The eruption of mass protests in the wake of the police murders of Michael Brown in Ferguson, Missouri and Eric Garner in New York City have challenged the impunity with which officers of the law carry out violence against Black people and punctured the illusion of a postracial America. The Black Lives Matter movement has awakened a new generation of activists. In this stirring and insightful analysis, activist and scholar Keeanga-Yamahtta Taylor surveys the historical and contemporary ravages of racism and persistence of structural inequality such as mass incarceration and Black unemployment. In this context, she argues that this new struggle against police violence holds the potential to reignite a broader push for Black liberation.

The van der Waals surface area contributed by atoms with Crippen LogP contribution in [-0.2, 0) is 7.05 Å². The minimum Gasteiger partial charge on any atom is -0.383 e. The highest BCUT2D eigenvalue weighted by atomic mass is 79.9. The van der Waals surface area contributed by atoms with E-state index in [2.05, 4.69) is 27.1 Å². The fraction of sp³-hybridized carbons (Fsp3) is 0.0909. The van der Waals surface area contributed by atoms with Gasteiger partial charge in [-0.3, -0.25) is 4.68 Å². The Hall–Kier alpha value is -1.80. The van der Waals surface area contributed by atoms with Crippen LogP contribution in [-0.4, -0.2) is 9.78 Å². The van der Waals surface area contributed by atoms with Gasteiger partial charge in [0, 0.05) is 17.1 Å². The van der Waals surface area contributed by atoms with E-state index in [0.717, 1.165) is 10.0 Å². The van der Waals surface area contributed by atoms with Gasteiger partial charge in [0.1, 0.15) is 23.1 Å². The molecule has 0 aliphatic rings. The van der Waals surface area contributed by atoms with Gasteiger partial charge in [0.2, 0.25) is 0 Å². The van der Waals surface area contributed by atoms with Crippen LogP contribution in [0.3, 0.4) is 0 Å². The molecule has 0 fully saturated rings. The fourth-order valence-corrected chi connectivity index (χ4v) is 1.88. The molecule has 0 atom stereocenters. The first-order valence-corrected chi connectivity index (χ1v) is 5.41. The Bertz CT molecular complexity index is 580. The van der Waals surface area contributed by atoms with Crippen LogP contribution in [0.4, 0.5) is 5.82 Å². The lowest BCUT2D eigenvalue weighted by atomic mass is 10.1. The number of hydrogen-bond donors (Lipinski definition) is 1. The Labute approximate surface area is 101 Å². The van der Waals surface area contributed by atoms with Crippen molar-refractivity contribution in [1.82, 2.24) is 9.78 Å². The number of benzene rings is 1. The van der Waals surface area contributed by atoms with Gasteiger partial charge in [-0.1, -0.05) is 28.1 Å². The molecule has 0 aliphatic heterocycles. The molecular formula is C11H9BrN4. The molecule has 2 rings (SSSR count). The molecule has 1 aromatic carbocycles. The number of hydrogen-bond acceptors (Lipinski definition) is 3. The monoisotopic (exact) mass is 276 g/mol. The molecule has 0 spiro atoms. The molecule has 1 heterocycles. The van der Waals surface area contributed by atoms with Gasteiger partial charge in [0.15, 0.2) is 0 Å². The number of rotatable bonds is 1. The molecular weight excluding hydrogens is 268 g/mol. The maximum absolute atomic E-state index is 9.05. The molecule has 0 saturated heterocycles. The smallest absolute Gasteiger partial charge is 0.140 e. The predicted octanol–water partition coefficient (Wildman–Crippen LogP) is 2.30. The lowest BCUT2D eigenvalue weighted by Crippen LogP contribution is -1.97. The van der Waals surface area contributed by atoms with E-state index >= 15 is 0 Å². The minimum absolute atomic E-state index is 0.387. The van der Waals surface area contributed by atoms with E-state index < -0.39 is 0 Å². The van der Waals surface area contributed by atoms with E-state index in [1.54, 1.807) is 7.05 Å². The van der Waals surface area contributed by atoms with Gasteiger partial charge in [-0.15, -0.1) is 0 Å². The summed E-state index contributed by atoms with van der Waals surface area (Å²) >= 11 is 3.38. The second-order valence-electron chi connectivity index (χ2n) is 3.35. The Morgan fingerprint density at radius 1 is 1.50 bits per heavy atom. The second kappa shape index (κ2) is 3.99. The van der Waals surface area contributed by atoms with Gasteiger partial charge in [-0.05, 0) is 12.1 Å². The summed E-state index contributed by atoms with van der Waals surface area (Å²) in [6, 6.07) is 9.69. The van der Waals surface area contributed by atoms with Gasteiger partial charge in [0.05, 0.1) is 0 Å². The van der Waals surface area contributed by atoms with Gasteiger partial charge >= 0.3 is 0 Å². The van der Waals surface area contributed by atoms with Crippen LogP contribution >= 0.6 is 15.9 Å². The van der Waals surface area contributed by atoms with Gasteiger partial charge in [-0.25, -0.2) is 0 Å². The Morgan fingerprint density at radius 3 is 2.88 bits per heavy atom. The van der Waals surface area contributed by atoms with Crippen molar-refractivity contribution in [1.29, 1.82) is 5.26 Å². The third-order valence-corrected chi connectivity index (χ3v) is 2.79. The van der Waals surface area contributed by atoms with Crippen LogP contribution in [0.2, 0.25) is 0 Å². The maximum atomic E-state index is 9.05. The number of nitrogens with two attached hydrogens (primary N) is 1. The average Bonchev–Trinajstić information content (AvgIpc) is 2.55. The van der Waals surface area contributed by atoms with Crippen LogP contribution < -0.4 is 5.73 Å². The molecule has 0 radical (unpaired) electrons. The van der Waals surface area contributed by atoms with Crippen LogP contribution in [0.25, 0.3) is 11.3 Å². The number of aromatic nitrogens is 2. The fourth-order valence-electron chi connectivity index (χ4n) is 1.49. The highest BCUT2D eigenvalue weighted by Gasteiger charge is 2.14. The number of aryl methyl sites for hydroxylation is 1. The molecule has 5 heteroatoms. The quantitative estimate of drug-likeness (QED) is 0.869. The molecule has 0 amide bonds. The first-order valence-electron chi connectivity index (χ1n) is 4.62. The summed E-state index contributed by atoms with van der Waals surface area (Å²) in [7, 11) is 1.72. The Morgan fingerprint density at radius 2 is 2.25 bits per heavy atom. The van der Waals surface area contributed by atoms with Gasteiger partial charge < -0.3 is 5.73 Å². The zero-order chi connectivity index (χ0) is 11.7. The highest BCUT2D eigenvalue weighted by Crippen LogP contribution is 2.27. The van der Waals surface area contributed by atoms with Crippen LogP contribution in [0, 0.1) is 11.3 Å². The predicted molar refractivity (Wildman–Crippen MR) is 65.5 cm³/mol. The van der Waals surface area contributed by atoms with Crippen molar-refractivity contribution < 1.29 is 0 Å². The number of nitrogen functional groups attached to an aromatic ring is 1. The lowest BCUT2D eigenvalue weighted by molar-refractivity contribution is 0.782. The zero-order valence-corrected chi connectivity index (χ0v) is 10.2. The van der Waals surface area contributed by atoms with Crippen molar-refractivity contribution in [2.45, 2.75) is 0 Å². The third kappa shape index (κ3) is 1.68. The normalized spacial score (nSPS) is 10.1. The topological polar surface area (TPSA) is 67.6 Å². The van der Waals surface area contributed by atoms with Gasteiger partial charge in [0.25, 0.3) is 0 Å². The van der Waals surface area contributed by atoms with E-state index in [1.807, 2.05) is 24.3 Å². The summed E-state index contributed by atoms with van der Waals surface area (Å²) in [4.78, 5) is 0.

About the Author
Keeanga-Yamahtta Taylor writes on Black politics, social movements, and racial inequality in the United States. Her articles have been published in Souls: A Critical Journal of Black Politics, Culture and Society, Jacobin, New Politics, the Guardian, In These Times, Black Agenda Report, Ms., International Socialist Review, Al Jazeera America, and other publications. Taylor is assistant professor in the department of African American Studies at Princeton University.